Nu ska man väl kanske inte bara bli så upphetsad av att spela spel, men eftersom jag gillar spel som har lite mer djup och som "kräver" sammarbete gillar jag Armed Assault, "ArmA".
Det här är ett citat från en review:
Battles are usually fought at long-range, with your nearest target often little more than a dot on the horizon. This is something that will no doubt bore frag-loving Counter- Strike nuts to within an inch of their lives, but will delight hardcore combat aficionados more than a weekend spent in a muddy ditch with only an assault rifle and a box of trench rations for company. And if realism is your thing, you're going to absolutely go mad over the unforgiving damage system that'll have you reaching for the reload key after just a couple of close encounters with enemy lead. And that's on the easier of the two difficulty settings...
från Computer and Videogames site
Själv har jag testat demot, och jag tycker att det ger mer än BF 2 t ex.Synd bara att det inte är lika massivt som WWII Online, men det kan väl inte förvänta sig när det är den skala som det är.
Grafiken är grym och ger mersmak, spelsättet är för mig mycket tilltalande och känns mycket realistiskt.
Och det här är vad dom skriver på Eurogamer:
7.30AM. A secluded clearing a few clicks inland of South Sahrani's coastal highway. A man heavily laden with weaponry moves from the zebra-stripe shadows of the spruce forest to a beat-up pick-up truck parked in the centre of the clearing. He gets in and drives away.
7.37AM. The truck sits abandoned in the middle of the highway. The driver is a hundred yards down the road crouched on the verge fiddling with a small canvas satchel. As the rumble and squeak of approaching traffic grows louder he finishes his work and jogs up a nearby hill towards a small stand of pines.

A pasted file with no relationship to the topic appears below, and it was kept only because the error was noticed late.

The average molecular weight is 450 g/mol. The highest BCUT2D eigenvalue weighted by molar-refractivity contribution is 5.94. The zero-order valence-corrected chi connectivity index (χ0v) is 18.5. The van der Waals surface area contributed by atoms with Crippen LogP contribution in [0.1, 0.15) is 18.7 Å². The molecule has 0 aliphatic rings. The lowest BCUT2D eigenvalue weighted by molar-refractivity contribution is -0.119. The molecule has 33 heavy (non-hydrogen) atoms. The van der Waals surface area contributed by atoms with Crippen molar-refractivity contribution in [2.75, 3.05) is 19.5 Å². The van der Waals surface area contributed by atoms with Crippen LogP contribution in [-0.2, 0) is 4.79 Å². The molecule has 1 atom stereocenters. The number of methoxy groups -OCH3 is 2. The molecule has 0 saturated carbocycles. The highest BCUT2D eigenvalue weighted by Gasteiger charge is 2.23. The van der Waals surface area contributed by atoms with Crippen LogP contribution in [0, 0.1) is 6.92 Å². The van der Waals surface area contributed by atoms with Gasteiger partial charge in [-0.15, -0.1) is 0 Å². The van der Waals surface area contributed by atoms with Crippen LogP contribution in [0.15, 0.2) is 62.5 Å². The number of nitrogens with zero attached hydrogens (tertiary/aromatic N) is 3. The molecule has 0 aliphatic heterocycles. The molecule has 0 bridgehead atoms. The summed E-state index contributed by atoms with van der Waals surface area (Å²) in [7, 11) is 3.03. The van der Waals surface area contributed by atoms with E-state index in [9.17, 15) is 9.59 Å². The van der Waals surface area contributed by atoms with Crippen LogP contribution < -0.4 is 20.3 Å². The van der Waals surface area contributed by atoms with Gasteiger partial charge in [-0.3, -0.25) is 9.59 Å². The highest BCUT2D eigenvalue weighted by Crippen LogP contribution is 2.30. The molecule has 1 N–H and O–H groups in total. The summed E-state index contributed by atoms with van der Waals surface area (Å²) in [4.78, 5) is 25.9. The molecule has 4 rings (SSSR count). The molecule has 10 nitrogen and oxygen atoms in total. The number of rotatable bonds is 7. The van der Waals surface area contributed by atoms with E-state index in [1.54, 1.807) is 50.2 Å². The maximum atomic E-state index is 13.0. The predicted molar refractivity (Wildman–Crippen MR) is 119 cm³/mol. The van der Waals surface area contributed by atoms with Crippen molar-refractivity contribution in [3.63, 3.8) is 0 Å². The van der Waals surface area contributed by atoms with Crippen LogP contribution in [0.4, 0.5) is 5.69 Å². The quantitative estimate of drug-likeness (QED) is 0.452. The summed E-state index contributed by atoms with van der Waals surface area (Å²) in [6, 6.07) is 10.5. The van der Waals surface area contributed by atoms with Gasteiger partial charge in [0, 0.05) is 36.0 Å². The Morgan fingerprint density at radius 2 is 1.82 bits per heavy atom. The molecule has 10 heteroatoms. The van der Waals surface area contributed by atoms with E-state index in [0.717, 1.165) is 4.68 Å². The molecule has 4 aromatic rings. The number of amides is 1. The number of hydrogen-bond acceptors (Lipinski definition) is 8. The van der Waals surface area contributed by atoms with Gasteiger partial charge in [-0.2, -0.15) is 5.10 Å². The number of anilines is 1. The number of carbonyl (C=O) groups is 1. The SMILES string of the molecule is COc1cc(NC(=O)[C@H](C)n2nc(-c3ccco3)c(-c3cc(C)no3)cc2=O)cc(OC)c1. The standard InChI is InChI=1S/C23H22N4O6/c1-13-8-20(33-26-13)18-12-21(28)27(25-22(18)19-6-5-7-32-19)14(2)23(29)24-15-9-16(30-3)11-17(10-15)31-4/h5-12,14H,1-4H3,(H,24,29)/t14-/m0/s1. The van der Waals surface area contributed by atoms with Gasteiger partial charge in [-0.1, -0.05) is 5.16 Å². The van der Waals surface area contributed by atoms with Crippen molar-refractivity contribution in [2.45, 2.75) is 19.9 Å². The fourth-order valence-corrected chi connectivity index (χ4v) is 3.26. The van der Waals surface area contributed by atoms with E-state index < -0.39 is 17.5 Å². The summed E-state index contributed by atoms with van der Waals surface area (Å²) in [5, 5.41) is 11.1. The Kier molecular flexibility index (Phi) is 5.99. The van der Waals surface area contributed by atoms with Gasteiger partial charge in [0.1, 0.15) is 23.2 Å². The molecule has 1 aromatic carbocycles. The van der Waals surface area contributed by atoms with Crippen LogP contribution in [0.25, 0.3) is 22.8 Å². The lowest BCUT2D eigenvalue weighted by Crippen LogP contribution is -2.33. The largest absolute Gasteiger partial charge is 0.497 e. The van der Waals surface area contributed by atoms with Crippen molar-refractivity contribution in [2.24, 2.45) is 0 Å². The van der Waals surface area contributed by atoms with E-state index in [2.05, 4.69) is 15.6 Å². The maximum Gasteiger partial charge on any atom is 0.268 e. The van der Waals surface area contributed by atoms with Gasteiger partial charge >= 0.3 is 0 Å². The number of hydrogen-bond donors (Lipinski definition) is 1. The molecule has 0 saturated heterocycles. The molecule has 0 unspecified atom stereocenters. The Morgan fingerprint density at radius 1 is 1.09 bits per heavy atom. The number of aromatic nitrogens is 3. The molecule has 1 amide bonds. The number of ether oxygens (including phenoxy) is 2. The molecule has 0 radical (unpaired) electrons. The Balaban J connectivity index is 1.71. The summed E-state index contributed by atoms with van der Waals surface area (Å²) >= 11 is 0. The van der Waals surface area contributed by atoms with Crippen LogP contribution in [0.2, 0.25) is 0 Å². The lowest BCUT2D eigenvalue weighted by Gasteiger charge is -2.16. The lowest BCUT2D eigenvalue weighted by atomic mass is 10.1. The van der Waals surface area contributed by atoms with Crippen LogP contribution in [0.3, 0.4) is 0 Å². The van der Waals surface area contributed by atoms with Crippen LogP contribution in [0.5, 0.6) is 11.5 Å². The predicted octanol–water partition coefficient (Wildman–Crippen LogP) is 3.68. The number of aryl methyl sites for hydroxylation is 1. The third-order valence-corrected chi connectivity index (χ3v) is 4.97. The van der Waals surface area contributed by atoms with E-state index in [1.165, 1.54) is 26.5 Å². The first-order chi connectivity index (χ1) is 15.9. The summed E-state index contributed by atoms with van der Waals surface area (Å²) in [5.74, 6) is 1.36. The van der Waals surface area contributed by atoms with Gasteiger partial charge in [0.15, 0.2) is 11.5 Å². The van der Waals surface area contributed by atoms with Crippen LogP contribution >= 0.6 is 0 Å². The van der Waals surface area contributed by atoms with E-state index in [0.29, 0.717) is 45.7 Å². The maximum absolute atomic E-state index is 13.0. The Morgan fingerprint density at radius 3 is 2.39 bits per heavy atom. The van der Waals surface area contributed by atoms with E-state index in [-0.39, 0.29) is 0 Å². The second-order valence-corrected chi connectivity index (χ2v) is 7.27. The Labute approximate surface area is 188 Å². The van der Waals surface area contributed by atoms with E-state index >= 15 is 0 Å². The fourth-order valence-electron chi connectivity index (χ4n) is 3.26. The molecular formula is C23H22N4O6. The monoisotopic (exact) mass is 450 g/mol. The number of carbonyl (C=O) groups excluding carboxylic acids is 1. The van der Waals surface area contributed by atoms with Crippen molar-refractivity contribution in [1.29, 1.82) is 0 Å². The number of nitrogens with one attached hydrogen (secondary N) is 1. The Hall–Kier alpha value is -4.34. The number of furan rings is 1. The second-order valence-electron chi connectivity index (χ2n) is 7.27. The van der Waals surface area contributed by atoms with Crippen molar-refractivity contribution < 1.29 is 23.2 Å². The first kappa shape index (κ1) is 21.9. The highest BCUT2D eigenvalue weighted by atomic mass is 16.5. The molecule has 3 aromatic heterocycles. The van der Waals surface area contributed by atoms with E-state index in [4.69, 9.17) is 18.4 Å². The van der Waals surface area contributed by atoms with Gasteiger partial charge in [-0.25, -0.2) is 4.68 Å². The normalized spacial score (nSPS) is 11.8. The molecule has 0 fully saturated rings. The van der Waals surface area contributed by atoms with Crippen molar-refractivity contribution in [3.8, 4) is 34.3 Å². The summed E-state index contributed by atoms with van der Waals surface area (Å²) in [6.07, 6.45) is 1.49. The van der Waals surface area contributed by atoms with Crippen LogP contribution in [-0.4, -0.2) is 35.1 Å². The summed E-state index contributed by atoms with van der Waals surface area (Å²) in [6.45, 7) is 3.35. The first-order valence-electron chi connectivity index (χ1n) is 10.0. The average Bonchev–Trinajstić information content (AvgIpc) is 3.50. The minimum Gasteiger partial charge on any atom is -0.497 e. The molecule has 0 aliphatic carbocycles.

7.40AM. For the man under the pine trees the world is now ten yards of tarmac framed by the steel circle of an M136 AT weapon sight. Grass waves languidly in the lower half of the circle. For a few moments a turquoise dragonfly hovers in the centre. As the nimble insect departs the squat sluggish mass of a BMP-2 infantry fighting vehicle takes its place.
7.41AM. Hungry flames, swirling smoke, unseen death. The BMP-2 burns merrily on the melting blacktop. When the pair of lorries behind it lurch to a stop, the man sets-off the satchel charges. KA. BOOM.
7.45AM. Troops from the third lorry are working their way up the hill towards the pines. The man tracks one through the green-tinted scope of his M4 Aimpoint assault rifle and fells him with him two shots to the chest. A crouching machinegunner gets three rounds.
7.53AM. The crackle of small-arms fire has died away and the hum of the insects and the glitter of birdsong has returned. The man walks down the hill, surveying the grim carnage as he goes. He takes a Dragunov sniper rifle from the bloody hands of one corpse and examines it. He's still holding the weapon when the sound of an approaching reconnaissance jeep reaches his ears. 'Handy,' thinks the man.
8.12AM. With the aid of the requisitioned ride the man reaches the rendezvous point in good time. Before the Black Hawk arrives to carry him off to the land of soft mattresses, hot showers, and cold beers he has time to read four pages of All Quiet On The Western Front and pick a glossy yellow buttercup for his lapel.
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